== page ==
I’m not that hungry, having had breakfast in my room (more about that tomorrow) but lunch is a delight. Wild mushrooms picked in the forests around the village are sliced and cooked on a thin pastry base. Then there is delicious local beef with green peppers. And finally caramelised pink grapefruit segments with almond ice-cream. The full meal (with a glass of red wine) is 580 calories!
In the late afternoon I go and see the doctor who takes my height, weight and blood pressure, checks if I have any allergies and suggests treatments. He is soft-spoken, very French and struggles a tiny bit with English. I tell him that I don’t think that I have a cellulite problem so can we do without the stinging jets? He agrees and suggests other treatments. He is especially keen that I get into a pool “where you will float because the whole pool is filled with thick blood.”
I look worried. He thinks about it.
“Ah, not blood. Mud,” he finally says.
I heave a sign of relief.
The star of dinner is a carrot terrine with orange. The carrots are great but what elevates the dish is the judicious use of cumin. I will never look at jeera in quite the same way again!
The main course of John Dory fish ‘a la plancha’ is okay but I am more taken with the flavourful asparagus tips Guerard serves on the side. You are meant to dip them into a minceur Hollandaise sauce. Hollandaise? In low-cal cuisine? It turns out that Gueard has rejigged the recipe to take out the calories. But the Hollandaise is so good that it overshadows everything else on the plate.
Dessert is Peach Melba. A sweet and luscious white peach is poached and served on a bed of what tastes like cream and red fruits and topped with lemon verbena ice-cream. Is this really cuisine minceur? Apparently, it is. The whole meal with a glass of white wine is 490 calories!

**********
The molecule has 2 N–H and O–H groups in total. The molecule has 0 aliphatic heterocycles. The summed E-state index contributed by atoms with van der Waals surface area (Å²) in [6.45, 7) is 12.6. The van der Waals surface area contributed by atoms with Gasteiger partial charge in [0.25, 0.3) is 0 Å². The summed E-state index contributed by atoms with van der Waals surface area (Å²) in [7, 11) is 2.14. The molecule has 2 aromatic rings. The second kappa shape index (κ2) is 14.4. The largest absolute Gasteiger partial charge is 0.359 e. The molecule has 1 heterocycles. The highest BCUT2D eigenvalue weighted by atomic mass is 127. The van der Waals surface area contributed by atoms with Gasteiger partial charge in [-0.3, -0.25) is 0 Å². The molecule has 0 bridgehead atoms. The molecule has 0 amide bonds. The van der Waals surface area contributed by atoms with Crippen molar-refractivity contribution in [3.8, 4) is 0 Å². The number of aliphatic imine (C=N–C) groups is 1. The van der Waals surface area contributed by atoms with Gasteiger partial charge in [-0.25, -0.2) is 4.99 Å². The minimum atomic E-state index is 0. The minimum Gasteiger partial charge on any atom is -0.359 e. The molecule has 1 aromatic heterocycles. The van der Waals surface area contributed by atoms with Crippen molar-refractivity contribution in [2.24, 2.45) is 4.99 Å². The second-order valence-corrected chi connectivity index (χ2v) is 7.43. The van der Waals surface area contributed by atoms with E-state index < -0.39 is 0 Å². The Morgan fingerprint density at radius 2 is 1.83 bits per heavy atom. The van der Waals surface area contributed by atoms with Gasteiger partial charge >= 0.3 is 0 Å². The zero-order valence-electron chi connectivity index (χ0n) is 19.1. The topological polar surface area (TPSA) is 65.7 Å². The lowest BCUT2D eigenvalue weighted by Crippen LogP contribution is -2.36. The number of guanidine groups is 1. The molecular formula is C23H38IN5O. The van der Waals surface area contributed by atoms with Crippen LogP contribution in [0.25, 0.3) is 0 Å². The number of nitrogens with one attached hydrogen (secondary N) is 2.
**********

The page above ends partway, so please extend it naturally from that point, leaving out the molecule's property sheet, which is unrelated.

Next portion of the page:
By now, my routine is set. At 8.15 am, a lady from the main hotel knocks on my door. She has a copy of the Herald Tribune and my breakfast tray. Breakfast comprises a large jug of coffee (enough for two and half big cups), fruit mousse (you can order fresh fruit if you like but I prefer the mousse), yogurt, boiled Morvan ham, two small wholewheat rolls, a saucer of home-made fruit jam or marmalade and several sachets of Canderel.
I eat the fruit mousse first, tip a spoon of the jam and a sachet of Canderel into the yogurt and make my own fruit dahi and then polish off the ham. I eat the rolls on their own (no butter) while sipping my coffee and reading the Tribune. I have the option of swapping my ham for a soft boiled free range egg but each day I choose the ham over the egg.
At 10 or 10.15 am each day, I go to the spa. Today, the treatment includes standing in a swimming pool while a jet of Eugenie water is sprayed at my stomach (either so that it penetrates and helps the digestion or in the hope that the water cannon will discipline my paunch – I’m never quite sure which one it is!)
Then, I do the pool-of-blood (oh all right, mud) treatment. This is actually the highlight of my time in the spa. It is not mud as we know it but is a small swimming pool full of celadon kaolin in Eugenie water. The bath is white, thick and creamy. I learn later that it uses the clay used for making porcelain (which is why it is white and not muddy, let alone bloody!) which is said to leach toxins from your body and help strengthen your joints.